A country that grants transit rights may charge a fee for the privilege. The adequacy of these royalties has sometimes been controversial. Air freedom applies to commercial aviation.  :145-146 The terms “freedom” and “right” are an abbreviated form of reference to the nature of international services authorized between two or more countries. 145-146 Although these services are licensed by countries, airlines may continue to face restrictions on access to these services due to contracts or other reasons. 145-146: 19 IASTA allows each Member State to charge “reasonable” fees to foreign airlines for the use of their airports (which probably apply only to second freedom) and “installations”;  According to IATA, these fees should not be higher than the fees charged to domestic airlines offering similar international services.  These fees are normally levied only for the privilege of flying over a country`s territory in the absence of the use of an airport.  (Overflights may continue to use the services of a country`s air traffic control centres). For example, the Federal Aviation Administration of the U.S., a signatory to IASTA, calculates e-mail charges of $61.75 per 100 nautical miles (190 km) from the great distance between the point of entry of an aircraft in U.S.-controlled airspace and the point of exit from that airspace.
 In addition, a lower charge – the ocean charge – is calculated ($26.51 per 100 nautical miles (190 km) for flights over international waters where air traffic is controlled by the United States, including parts of the Atlantic Ocean and the Arctic Ocean and much of the North Pacific Ocean.  Countries that have not signed IASTA also apply overflight charges; Among them, Russia is known for imposing high fares, especially on the transarretian routes between North America and Asia that cross Siberia.  In 2008, Russia temporarily denied Lufthansa Cargo permission to fly cargo over its airspace, allegedly due to “delays in payment for its overflight rights”.  European airlines pay Russia 300 million euros a year for overflight authorizations.  The 1952 bilateral air services agreement between Japan and the United States was considered particularly controversial because of the granting of unlimited fifth-freedom traffic rights to U.S.-designated air carriers departing from the Asia-Pacific region west of Japan. In the early 1990s, for example, the Japanese government`s refusal to allow flights on the New York City-Osaka-Sydney route sparked protests from U.S. management and airlines seeking proof of the route. The Japanese government responded that only about 10% of the traffic in the Japan-Australia sector was the third and fourth freedom traffic to and from the United States, while the bilateral agreement specified that the main justification for unlimited fifth freedom traffic was to fill aircraft carrying a large portion of U.S. or U.S.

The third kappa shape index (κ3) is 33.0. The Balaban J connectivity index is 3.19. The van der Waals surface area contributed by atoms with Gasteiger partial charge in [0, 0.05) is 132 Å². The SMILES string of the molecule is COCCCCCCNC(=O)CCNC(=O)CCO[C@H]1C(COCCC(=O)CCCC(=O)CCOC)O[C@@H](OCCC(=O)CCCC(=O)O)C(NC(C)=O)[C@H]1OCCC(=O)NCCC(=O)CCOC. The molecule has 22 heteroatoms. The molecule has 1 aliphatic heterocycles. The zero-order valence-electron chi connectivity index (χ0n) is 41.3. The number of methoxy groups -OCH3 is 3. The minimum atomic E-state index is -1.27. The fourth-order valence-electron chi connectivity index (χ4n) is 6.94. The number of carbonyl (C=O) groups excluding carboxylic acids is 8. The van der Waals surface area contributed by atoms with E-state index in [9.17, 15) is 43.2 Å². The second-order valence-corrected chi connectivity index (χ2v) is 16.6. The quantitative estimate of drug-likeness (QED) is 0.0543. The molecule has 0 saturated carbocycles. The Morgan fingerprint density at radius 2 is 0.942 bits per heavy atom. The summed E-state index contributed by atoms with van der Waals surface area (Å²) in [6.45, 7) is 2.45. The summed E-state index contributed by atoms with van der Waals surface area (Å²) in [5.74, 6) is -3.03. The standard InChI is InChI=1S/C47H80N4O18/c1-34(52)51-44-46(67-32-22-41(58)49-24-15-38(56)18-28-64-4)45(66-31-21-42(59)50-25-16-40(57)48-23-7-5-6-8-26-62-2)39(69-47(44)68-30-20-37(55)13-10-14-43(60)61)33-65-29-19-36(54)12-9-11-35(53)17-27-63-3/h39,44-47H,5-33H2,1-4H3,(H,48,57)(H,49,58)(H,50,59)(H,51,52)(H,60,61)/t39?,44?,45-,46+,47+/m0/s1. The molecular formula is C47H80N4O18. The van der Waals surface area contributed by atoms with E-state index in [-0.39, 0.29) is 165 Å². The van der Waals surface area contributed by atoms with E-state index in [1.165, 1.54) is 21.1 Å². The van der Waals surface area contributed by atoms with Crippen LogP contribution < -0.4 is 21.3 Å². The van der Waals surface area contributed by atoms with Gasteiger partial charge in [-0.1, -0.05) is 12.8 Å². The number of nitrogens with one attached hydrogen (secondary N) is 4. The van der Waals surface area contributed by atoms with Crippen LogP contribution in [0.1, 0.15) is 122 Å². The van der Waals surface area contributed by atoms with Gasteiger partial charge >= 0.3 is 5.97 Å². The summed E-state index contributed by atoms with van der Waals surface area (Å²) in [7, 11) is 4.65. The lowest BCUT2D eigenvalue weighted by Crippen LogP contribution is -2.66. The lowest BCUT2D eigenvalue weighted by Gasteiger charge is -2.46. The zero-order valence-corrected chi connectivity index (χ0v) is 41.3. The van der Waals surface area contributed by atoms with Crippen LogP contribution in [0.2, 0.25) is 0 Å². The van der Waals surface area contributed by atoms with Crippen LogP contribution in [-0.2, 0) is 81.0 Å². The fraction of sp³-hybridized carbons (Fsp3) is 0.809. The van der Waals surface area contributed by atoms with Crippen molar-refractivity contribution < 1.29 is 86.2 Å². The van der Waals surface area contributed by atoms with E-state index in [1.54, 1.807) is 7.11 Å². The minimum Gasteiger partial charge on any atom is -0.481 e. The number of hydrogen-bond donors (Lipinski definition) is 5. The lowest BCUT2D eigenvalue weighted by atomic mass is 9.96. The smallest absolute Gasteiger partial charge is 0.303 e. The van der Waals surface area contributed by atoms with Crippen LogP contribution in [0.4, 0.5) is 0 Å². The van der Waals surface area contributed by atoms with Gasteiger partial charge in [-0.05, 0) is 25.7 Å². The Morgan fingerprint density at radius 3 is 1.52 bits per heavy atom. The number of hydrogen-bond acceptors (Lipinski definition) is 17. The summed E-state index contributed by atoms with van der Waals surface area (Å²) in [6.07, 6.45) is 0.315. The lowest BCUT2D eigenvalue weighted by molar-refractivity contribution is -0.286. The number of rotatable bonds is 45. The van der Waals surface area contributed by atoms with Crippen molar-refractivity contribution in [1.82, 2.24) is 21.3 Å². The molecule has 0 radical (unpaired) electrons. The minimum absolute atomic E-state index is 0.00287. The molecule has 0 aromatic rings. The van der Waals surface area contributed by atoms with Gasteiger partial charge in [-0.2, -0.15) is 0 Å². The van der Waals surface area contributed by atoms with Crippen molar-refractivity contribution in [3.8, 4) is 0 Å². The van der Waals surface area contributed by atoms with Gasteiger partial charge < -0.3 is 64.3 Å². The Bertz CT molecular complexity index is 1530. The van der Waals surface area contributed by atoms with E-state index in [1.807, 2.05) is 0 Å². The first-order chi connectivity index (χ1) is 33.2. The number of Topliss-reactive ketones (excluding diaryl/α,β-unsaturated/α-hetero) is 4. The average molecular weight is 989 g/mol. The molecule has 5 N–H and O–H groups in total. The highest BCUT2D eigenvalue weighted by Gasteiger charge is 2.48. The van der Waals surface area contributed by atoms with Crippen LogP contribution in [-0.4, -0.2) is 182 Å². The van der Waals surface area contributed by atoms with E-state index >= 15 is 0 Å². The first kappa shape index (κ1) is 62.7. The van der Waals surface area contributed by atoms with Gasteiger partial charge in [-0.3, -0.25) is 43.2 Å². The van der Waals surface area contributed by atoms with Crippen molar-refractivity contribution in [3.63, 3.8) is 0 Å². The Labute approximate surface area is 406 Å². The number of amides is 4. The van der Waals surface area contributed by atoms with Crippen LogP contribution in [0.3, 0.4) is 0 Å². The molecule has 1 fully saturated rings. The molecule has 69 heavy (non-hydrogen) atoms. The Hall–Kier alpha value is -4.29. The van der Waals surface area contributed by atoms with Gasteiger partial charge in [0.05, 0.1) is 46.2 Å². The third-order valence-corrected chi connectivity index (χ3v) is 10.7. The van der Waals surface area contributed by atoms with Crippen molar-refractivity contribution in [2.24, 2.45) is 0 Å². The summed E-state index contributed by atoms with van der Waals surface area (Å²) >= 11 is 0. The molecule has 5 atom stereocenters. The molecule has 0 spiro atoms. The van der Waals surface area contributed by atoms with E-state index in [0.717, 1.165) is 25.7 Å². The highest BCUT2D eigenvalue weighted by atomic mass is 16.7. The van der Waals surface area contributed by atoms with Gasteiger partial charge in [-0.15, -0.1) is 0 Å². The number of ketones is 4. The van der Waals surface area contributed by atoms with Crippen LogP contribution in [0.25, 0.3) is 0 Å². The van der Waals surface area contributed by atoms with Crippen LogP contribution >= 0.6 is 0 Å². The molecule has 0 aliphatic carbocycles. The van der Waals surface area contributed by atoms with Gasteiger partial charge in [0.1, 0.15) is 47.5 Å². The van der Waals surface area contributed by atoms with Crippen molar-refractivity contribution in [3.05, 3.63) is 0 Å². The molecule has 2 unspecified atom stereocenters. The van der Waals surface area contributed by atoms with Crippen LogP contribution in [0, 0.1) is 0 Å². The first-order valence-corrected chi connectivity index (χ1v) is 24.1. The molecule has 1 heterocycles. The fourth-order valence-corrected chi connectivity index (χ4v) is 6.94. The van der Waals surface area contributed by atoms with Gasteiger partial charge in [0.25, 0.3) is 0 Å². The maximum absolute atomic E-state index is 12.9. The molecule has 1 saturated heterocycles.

traffic under these rights.